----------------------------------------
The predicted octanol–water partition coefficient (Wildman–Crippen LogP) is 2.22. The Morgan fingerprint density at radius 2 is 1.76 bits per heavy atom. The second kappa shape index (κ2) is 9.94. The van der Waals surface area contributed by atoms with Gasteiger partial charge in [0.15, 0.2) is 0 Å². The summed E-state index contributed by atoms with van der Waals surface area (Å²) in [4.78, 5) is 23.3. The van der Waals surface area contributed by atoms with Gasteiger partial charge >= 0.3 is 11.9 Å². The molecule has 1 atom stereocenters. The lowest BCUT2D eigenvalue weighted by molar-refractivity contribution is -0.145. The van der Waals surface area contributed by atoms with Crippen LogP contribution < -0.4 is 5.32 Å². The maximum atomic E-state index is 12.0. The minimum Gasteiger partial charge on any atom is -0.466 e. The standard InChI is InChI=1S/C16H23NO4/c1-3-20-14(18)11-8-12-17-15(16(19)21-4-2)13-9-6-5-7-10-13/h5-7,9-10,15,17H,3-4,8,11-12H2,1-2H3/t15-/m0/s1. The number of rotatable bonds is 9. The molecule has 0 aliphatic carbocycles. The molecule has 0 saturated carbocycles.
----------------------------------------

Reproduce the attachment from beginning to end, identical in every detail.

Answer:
The predicted octanol–water partition coefficient (Wildman–Crippen LogP) is 2.22. The Morgan fingerprint density at radius 2 is 1.76 bits per heavy atom. The second kappa shape index (κ2) is 9.94. The van der Waals surface area contributed by atoms with Gasteiger partial charge in [0.15, 0.2) is 0 Å². The summed E-state index contributed by atoms with van der Waals surface area (Å²) in [4.78, 5) is 23.3. The van der Waals surface area contributed by atoms with Gasteiger partial charge >= 0.3 is 11.9 Å². The molecule has 1 atom stereocenters. The lowest BCUT2D eigenvalue weighted by molar-refractivity contribution is -0.145. The van der Waals surface area contributed by atoms with Crippen LogP contribution < -0.4 is 5.32 Å². The maximum atomic E-state index is 12.0. The minimum Gasteiger partial charge on any atom is -0.466 e. The standard InChI is InChI=1S/C16H23NO4/c1-3-20-14(18)11-8-12-17-15(16(19)21-4-2)13-9-6-5-7-10-13/h5-7,9-10,15,17H,3-4,8,11-12H2,1-2H3/t15-/m0/s1. The number of rotatable bonds is 9. The molecule has 0 aliphatic carbocycles. The molecule has 0 saturated carbocycles.